Desktop App Converter tool (Project Centennial) is now available for download from Microsoft. This new tool allows developers to convert their desktop app to a Universal Windows Platform (UWP) app. It converts a desktop Windows installer such as MSI or exe to an AppX package that can be deployed to a Windows 10 desktop.

Some of the benefits of converting your classic desktop app.

  • Your app’s installation experience is much smoother for your customers. You can deploy it to computers using sideloading (see Sideload LOB apps in Windows 10), and it leaves no trace behind after being uninstalled. Longer term, you’ll also be able to publish your app to the Windows Store.
  • Because your converted app has package identity, you can call more UWP APIs, even from the full-trust partition, than you could before.
  • At your own pace, you can add UWP features to your app’s package, like a XAML user-interface, live tile updates, UWP background tasks, app services, and many more. All of the functionality available to any other UWP app is available to your app.
  • If you choose to move all of your app’s functionality out of the full-trust partition of the app and into the app container partition, then your app will be able to run on any Windows 10 device.
  • As a UWP app, your app is able to do the things it could do as a classic desktop app. It interacts with a virtualized view of the registry and file system that’s indistinguishable from the actual registry and file system.
  • Your app can participate in the Windows Store’s built-in licensing and automatic update facilities. Automatic update is a highly reliable and efficient mechanism, because only the changed parts of files are downloaded.
  • Download it here from Microsoft. Read the MSDN documentation about this tool here.

Source: Microsoft Desktop App Converter Now Available For Download – MSPoweruser

Windows 10 How To: Manually Trigger Reserved Windows 10 Update

Windows 10 is rolling out today in several countries across the globe in a phased roll out. If you’re one of those users who reserved it on Windows 7 or Windows 8/8.1, and don’t see the update notification, there’s a good news for you. You can manually start the download by following a few simple steps (via Windows Central). As a disclaimer, this trigger should start the update but may not.,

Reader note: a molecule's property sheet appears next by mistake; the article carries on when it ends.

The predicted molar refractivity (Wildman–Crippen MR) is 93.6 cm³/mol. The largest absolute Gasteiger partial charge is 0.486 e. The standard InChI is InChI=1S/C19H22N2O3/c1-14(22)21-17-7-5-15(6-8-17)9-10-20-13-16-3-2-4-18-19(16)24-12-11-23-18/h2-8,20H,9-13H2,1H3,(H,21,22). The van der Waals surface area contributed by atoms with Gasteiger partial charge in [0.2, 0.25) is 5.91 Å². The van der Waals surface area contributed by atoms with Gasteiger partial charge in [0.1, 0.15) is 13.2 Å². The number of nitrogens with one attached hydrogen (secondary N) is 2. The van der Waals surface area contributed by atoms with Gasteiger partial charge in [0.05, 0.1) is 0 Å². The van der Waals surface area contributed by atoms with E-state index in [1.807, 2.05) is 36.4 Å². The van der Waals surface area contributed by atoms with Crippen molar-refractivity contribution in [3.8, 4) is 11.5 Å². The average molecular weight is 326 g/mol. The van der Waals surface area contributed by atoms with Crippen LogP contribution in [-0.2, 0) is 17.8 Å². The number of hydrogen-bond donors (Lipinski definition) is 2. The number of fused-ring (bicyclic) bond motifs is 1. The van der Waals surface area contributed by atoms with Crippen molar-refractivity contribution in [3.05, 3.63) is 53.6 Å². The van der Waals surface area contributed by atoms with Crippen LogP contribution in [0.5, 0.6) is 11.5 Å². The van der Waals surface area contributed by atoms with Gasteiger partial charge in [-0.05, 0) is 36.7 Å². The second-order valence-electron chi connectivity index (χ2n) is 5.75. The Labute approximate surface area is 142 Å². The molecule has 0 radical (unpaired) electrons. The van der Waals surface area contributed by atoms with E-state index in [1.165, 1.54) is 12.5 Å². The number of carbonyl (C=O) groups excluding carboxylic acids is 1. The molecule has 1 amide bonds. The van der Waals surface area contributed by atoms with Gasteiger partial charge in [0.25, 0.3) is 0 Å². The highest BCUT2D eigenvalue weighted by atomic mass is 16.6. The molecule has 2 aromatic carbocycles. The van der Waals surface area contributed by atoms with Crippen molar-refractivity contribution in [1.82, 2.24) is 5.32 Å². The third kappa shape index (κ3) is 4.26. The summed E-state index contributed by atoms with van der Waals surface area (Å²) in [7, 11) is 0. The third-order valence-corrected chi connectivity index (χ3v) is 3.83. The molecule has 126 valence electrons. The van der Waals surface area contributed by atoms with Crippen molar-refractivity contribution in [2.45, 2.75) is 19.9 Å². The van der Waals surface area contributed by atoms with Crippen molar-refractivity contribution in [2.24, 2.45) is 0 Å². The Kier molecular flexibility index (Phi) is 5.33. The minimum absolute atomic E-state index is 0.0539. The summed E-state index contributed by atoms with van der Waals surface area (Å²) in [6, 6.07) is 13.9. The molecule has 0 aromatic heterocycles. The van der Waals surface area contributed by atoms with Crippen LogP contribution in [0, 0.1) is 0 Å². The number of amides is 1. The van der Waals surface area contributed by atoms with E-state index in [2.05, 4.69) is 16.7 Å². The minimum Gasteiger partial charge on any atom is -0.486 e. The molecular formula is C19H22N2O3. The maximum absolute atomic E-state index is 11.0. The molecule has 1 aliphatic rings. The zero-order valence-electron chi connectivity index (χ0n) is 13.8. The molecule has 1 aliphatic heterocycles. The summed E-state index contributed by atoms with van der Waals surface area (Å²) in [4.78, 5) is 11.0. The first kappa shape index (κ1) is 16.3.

Before you kick off, make sure you’re ready to install the Windows 10 upgrade. You can check out our guide on how to prepare your system for Windows 10. Next, make sure your system can automatically download and install Windows Update. After you’ve enabled automatic Windows Update, open Command Prompt as an administrator and type “wuauclt.exe /updatenow”. This should start the Windows 10 download on your system.

Source: Windows 10 How To: manually trigger reserved Windows 10 update

Your Free Windows 10 Upgrade is Here

So are you ready yet to upgrade. Personally I can’t wait but I will be cautious about upgrading my work PC. Of course that’s a company decision. But I will be upgrading the laptops at home. Just have to pry them out of the hands of the owners first.

Of course I will promise them that I won’t break it with the upgrade. Please Microsoft don’t let me down I will never hear the end of it.  At least there is a rollback option but a time limit of 30 days. Why a time limit at all. Guess Microsoft doesn’t want you to go back and I’m pretty sure that I will stick with Windows 10. The preview has been very interesting and much more like the windows that people are used to but with a lot more added bells and whistles.

Should be fun trying to convince the family. But you never know they may want to upgrade anyway. Hopefully.

Your Free Windows 10 is Here
Your Free Windows 10 is Here

Here are a few links from the BBC about what they think of Windows 10 and an interview with Satya Nadella.